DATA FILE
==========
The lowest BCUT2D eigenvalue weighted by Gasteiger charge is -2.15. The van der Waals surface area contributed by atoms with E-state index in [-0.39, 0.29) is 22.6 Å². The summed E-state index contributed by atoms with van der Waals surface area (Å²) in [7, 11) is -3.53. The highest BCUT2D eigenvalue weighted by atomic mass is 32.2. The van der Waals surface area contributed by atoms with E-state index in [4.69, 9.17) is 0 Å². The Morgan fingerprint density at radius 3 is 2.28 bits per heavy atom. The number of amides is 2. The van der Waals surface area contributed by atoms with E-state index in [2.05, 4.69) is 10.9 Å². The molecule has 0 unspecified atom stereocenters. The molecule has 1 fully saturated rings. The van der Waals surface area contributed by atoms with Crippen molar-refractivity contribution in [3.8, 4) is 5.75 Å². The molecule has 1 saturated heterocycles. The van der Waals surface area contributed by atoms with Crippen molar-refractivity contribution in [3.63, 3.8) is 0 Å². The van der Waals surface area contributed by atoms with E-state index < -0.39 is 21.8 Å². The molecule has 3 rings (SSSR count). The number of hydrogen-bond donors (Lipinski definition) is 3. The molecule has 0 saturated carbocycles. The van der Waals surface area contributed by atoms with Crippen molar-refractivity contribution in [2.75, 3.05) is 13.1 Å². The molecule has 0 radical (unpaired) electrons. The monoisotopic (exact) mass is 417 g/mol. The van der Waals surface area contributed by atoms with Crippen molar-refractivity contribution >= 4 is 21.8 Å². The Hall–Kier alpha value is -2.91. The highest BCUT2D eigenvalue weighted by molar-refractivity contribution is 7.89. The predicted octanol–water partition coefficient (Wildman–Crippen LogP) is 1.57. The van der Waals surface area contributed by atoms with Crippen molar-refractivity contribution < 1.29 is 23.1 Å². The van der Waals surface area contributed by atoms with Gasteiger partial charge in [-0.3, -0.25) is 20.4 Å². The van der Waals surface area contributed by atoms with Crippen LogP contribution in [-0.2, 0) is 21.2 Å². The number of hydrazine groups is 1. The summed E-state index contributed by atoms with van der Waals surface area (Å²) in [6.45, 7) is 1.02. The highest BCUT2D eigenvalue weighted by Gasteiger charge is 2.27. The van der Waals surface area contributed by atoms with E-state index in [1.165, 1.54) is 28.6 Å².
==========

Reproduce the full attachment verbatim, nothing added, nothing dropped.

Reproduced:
The lowest BCUT2D eigenvalue weighted by Gasteiger charge is -2.15. The van der Waals surface area contributed by atoms with E-state index in [-0.39, 0.29) is 22.6 Å². The summed E-state index contributed by atoms with van der Waals surface area (Å²) in [7, 11) is -3.53. The highest BCUT2D eigenvalue weighted by atomic mass is 32.2. The van der Waals surface area contributed by atoms with E-state index in [4.69, 9.17) is 0 Å². The Morgan fingerprint density at radius 3 is 2.28 bits per heavy atom. The number of amides is 2. The van der Waals surface area contributed by atoms with E-state index in [2.05, 4.69) is 10.9 Å². The molecule has 0 unspecified atom stereocenters. The molecule has 1 fully saturated rings. The van der Waals surface area contributed by atoms with Crippen molar-refractivity contribution in [3.8, 4) is 5.75 Å². The molecule has 1 saturated heterocycles. The van der Waals surface area contributed by atoms with Crippen molar-refractivity contribution in [3.63, 3.8) is 0 Å². The van der Waals surface area contributed by atoms with E-state index < -0.39 is 21.8 Å². The molecule has 3 rings (SSSR count). The number of hydrogen-bond donors (Lipinski definition) is 3. The molecule has 0 saturated carbocycles. The van der Waals surface area contributed by atoms with Crippen molar-refractivity contribution in [2.75, 3.05) is 13.1 Å². The molecule has 0 radical (unpaired) electrons. The monoisotopic (exact) mass is 417 g/mol. The van der Waals surface area contributed by atoms with Crippen molar-refractivity contribution >= 4 is 21.8 Å². The Hall–Kier alpha value is -2.91. The highest BCUT2D eigenvalue weighted by molar-refractivity contribution is 7.89. The predicted octanol–water partition coefficient (Wildman–Crippen LogP) is 1.57. The van der Waals surface area contributed by atoms with Crippen molar-refractivity contribution < 1.29 is 23.1 Å². The van der Waals surface area contributed by atoms with Gasteiger partial charge in [-0.3, -0.25) is 20.4 Å². The van der Waals surface area contributed by atoms with Crippen LogP contribution in [-0.2, 0) is 21.2 Å². The number of hydrazine groups is 1. The summed E-state index contributed by atoms with van der Waals surface area (Å²) in [6.45, 7) is 1.02. The highest BCUT2D eigenvalue weighted by Gasteiger charge is 2.27. The van der Waals surface area contributed by atoms with E-state index in [1.165, 1.54) is 28.6 Å².